Then 40....Kxf8 41. Kf6 threatens mate by 42. Re7 and Nd7+ as well as various ways of winning the rook and bishop (42. Rc7 and Rc8+). White wins after 41....Ke8 42. Re7+ Kd8 44. Rd7+ Kc8 45. Rxd5 because he picks up the remaining pawns while keeping his own. >

40. Kf5! Be6+! (preventing a knight check on g6 by forcing White's king there) 41. Kg6

<Now Black realizes the rook is badly placed because 41....b4, the move he had been counting on, allows 41. f8/Q+ Kxf8 42. Kf6 and only White can win.>

41....Rc8


click for larger view

<Black is finally ready for ...b4. There is nothing to 42. f8/Q+ Kxf8 43. Kf6 Bd5! (44. Rh7 Kg8!). >

42. Rh7!

<What could White's idea be? Is it Rxh6 and Rh1 to stop the b-pawn? Or is it to clear a square for his king so that he can play Ng6+? Either way, this innocuous-looking move gives Black reason to be optimistic again.>

42....b4?

<He must have looked at two or three scenarios and that turns out to be one too short. Naturally he examined 43. Rxh6 b3 44. Rh1? and saw 44....Bxf7+ 45. Nxf7 Rg8+ is a likely Black win.

He also would have checked out 43. Kg7. Then 43....Bf5 seems to win (44. Rxh6 b3 or 44. Rh8 Rxh8 45. Kxh8 Kf8). But in fact it loses (44. Nc6+! Kd7 45. Rh8).

After 43. Kg7 Black would play 43....Bxf7 44. Nxf7 Rc2 and ...Rxf2 guarantees him the moral victory of of knowing he had the better of the draw that follows 45. Kxh6.>

43. f8/Q+!!

<Black had to stop this mechanically, with 42...Rf8.>

43.... Kxf8 44. Kf6

<The main threat is not 45. Kxe6 but 45. Re7! followed by 46. Ng6+ and 47. Rg7 mate. Black also loses after 44....Bd5 45. Rh8+ Bg8 46. Ng6+ Ke8 47. Rxg8+ Kd7 48. Ne5+.>

44....Bg8

<The knight performs wonders after this. But 44....Kg8 45. Rg7+ Kf8 46. Ng6+ Ke8 was no better because of 47. Kxe6 Rc6+ 48. Kf5 Rc2 49. Rg8+ Kf7 50. Rf8+ Kg7 51. Rb8, so that 51....Rxf2 52. Rb7+ and Kf6 will mate.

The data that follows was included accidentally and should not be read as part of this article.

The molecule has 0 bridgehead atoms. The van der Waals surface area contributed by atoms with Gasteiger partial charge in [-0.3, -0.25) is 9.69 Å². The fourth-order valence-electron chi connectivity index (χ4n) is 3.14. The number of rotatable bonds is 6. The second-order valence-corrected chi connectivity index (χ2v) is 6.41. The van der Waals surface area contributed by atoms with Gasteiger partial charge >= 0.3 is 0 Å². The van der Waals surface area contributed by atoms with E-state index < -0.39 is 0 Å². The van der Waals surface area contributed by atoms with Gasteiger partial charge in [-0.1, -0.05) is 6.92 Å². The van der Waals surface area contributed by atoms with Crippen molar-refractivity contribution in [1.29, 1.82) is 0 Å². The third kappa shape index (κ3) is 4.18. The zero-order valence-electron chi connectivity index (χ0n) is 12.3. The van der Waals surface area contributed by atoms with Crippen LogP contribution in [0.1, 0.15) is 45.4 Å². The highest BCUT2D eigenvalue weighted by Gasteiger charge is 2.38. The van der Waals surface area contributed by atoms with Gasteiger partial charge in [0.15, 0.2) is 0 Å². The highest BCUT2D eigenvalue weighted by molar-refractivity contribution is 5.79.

Or 49....Kd7 50. Ne5+ and 51. Nd3, preserving the winning pawn.>

45. Re7! Bh7 46. Rxh7 Kg8 47. Rg7+ Kf8 48. Rb7!

White goes for zugzwang. Black's rook cannot leave the first rank because of Rb8+, while 48....Rd8 or 48....Re8 allow 49. Ng6+ and mates.

48....Ra8 49. Rf7+ Ke8

Tarrasch: "White announced mate in six as follows: 50. Re7+ Kd8! 51. Nf7+ Kc8 52. Nd6+ Kd8! 53. Ke6 Ra7 54. Rxa7 any 55. Rd7 mate. The whole endgame was conducted by Lasker with wonderful exactness and sharpness."

55. Ra8+?? may have come from Soltis' book. Probably the score should end after 49. Ke8 with a note that White announced mate. But if the mating moves remain in the score, obviously the last should be 55. Rd7#. I've submitted a correction.

May-22-09
Premium Chessgames Member
  chancho: <Lasker with the white pieces, is a few pawns down, but he can practically force a draw by perpetual check with 28.Ne7+ Kb8 29.Nc6+ etc. Objectively that would have been the correct course. But his knowledge of human nature-or of Schiffers specifically-led him to suspect that his opponent would get careless or complacent with his "winning" advantage.>